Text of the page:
Takino Snow World

It once got down to minus 5.4 degrees in Canberra. I ran up the nearest hill dressed only in shorts and t-shirt as tiny flecks of snow fell around me. By the time I returned to the house my hands were almost too numb to open the door.

On another day in Canberra it got down to minus 8.7 degrees, but I didn’t get out of bed.

So far in Hokkaido I’ve not seen the thermometer beat either temperature, but I sure felt cold standing out in the snow of Takino Suzuran Hillside National Park.

With the big ski resorts very busy and booked out the Sapporo Tourist Information Office pushed up towards Takino Snow World. The park is accessible via the Namboku subway line and a half hour bus ride from Makomanai station.

We had to wait about an hour at Makomanai, where the footpaths were canyons in thick snow. To waste time we wandered through a small local shopping centre before returning to a growing queue at the bus stop number 2, waiting for bus number 106.

Our fellow passengers seemed to be mainly from China as we crammed into the bus. I’m glad I got a seat as I drifted off a few times in the warmth with the bus winding its way through the town and out into the hills.

Most of the passengers, including us, exited from the final stop, Higashi Guchi (East Gate). Many guests had hired skis or were pulling young kids in plastic sleds. We’ve never skied in our lives, though we’d love to learn. However, it was already late so we crunched through the snow to the sledding course.

Along the way were weirdly shaped buildings, a children’s playground for the summer months.

It doesn’t cost anything to do sledding on the course. You pick up a rubber ring and either trudge up the slope or queue to use the tow rope for a ride up. Then you wait your turn on one of the six lanes that run 200 metres down the hill.

I gave it one go, B and Alex three. You scream down the slope, spinning around in your tube until you reach the end. I was one of the few to make it all the way to the finish line, most lighter souls had to get out and drag their tube to the end.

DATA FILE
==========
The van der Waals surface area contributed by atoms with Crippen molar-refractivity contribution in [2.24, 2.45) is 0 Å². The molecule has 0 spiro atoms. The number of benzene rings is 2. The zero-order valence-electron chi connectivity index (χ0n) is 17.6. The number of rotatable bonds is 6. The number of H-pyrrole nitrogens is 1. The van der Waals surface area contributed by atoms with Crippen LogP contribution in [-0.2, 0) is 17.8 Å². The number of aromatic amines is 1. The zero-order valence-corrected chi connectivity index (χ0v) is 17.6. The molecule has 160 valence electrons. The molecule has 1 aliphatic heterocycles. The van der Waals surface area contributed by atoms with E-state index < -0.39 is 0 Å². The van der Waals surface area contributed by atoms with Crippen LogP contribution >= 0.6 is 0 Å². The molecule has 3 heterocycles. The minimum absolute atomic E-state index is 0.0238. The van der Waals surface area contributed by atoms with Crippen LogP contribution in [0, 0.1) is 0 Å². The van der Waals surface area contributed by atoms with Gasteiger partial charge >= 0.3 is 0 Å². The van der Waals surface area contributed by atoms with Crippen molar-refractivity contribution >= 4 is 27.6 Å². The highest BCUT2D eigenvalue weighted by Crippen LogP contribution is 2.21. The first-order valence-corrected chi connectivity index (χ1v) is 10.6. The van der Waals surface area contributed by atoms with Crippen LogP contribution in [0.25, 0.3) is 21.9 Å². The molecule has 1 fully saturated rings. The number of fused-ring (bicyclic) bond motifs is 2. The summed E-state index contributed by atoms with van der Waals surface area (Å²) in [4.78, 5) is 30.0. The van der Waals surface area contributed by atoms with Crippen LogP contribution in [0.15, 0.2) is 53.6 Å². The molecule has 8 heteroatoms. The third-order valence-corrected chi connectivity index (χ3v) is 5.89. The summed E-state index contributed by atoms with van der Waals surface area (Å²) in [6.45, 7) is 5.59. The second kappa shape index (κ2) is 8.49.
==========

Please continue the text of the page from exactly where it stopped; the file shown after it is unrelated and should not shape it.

While B and Alex had their next couple of goes I snuck into the warmth of the waiting room for a canned hot chocolate from the vending machine. It felt so good, even if Japanese hot chocolate usually leaves a lot to be desired.

There was another heated room right below the slope with a rope playground that Alex had a quick climb around. Unfortunately we then had to rush back to catch the final bus of the day.

After a vending machine can of chicken and cheese soup, that is.

They required three buses to deal with the long queue of Chinese and other Asian tourists (and me) and even then the buses were packed to the brim.

As we drove through the lonely hills  there was a young lady standing at the bus stop, just a sign poking through a small gap in the roadside wall of snow. This is Japan.

It was handy having Suica cards on the bus, as the other tourists fumbled for change upon exiting.

We caught the subway back to Susukino where Alex was demanding that we eat Mosburger for a very late lunch. Much better than McDonalds, but B and I didn’t want to leave it at that. Hokkaido is supposed to be a food paradise, why waste your stomach on fast food chains?

The local dish of Soup Curry sounded good and I located a recommended restaurant only a block away.

We had a short wait for Soup Curry Suage, which is opposite the Norbest building with the big Ferris wheel on top.

Soup Curry is a bowl of watery curry sauce with meat and vegetables inside and you eat it with rice, served separately. I tried the Hokkaido fried chicken, B the Pork Belly and Alex just stole from us.

Really good and we were really, really full at the end, so we walked back through the subway corridor back to Sapporo Station, where we did a little shopping at Loft.

Takino was a lot of fun and very good for those looking for an introduction to snow. It’s a pity that we didn’t get a chance to try skiing, but now we’ve got some cold weather gear we might just be back.

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